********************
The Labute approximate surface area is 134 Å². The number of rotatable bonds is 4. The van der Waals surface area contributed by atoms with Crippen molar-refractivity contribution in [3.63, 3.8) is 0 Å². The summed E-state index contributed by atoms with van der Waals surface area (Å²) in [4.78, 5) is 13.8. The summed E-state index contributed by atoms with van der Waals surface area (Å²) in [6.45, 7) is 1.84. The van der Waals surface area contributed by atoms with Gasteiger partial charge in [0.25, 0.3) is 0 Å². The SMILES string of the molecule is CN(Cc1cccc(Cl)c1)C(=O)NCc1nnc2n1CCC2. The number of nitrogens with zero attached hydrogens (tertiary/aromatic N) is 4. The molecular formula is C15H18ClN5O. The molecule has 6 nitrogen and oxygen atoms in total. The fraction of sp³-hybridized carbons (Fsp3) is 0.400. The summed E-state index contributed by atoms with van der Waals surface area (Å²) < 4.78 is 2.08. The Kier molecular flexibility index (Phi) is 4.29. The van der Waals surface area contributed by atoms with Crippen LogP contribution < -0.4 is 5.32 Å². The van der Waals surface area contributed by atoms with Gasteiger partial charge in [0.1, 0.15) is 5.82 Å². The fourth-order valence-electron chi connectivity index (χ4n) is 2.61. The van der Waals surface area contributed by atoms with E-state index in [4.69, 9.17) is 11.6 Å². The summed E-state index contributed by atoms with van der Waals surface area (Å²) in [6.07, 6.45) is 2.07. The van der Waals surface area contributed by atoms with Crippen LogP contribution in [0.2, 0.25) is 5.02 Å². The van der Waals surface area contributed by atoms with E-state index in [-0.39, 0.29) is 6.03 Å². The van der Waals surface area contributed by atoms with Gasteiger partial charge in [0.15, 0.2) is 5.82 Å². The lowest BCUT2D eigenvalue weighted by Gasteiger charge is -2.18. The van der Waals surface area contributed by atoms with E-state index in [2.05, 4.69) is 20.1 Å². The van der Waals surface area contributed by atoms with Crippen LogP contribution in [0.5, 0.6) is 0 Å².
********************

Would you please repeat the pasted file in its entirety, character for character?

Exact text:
The Labute approximate surface area is 134 Å². The number of rotatable bonds is 4. The van der Waals surface area contributed by atoms with Crippen molar-refractivity contribution in [3.63, 3.8) is 0 Å². The summed E-state index contributed by atoms with van der Waals surface area (Å²) in [4.78, 5) is 13.8. The summed E-state index contributed by atoms with van der Waals surface area (Å²) in [6.45, 7) is 1.84. The van der Waals surface area contributed by atoms with Gasteiger partial charge in [0.25, 0.3) is 0 Å². The SMILES string of the molecule is CN(Cc1cccc(Cl)c1)C(=O)NCc1nnc2n1CCC2. The number of nitrogens with zero attached hydrogens (tertiary/aromatic N) is 4. The molecular formula is C15H18ClN5O. The molecule has 6 nitrogen and oxygen atoms in total. The fraction of sp³-hybridized carbons (Fsp3) is 0.400. The summed E-state index contributed by atoms with van der Waals surface area (Å²) < 4.78 is 2.08. The Kier molecular flexibility index (Phi) is 4.29. The van der Waals surface area contributed by atoms with Crippen LogP contribution < -0.4 is 5.32 Å². The van der Waals surface area contributed by atoms with Gasteiger partial charge in [0.1, 0.15) is 5.82 Å². The fourth-order valence-electron chi connectivity index (χ4n) is 2.61. The van der Waals surface area contributed by atoms with E-state index in [4.69, 9.17) is 11.6 Å². The summed E-state index contributed by atoms with van der Waals surface area (Å²) in [6.07, 6.45) is 2.07. The van der Waals surface area contributed by atoms with Crippen LogP contribution in [0.2, 0.25) is 5.02 Å². The van der Waals surface area contributed by atoms with E-state index in [-0.39, 0.29) is 6.03 Å². The van der Waals surface area contributed by atoms with Gasteiger partial charge in [0.15, 0.2) is 5.82 Å². The lowest BCUT2D eigenvalue weighted by Gasteiger charge is -2.18. The van der Waals surface area contributed by atoms with E-state index in [2.05, 4.69) is 20.1 Å². The van der Waals surface area contributed by atoms with Crippen LogP contribution in [0.5, 0.6) is 0 Å².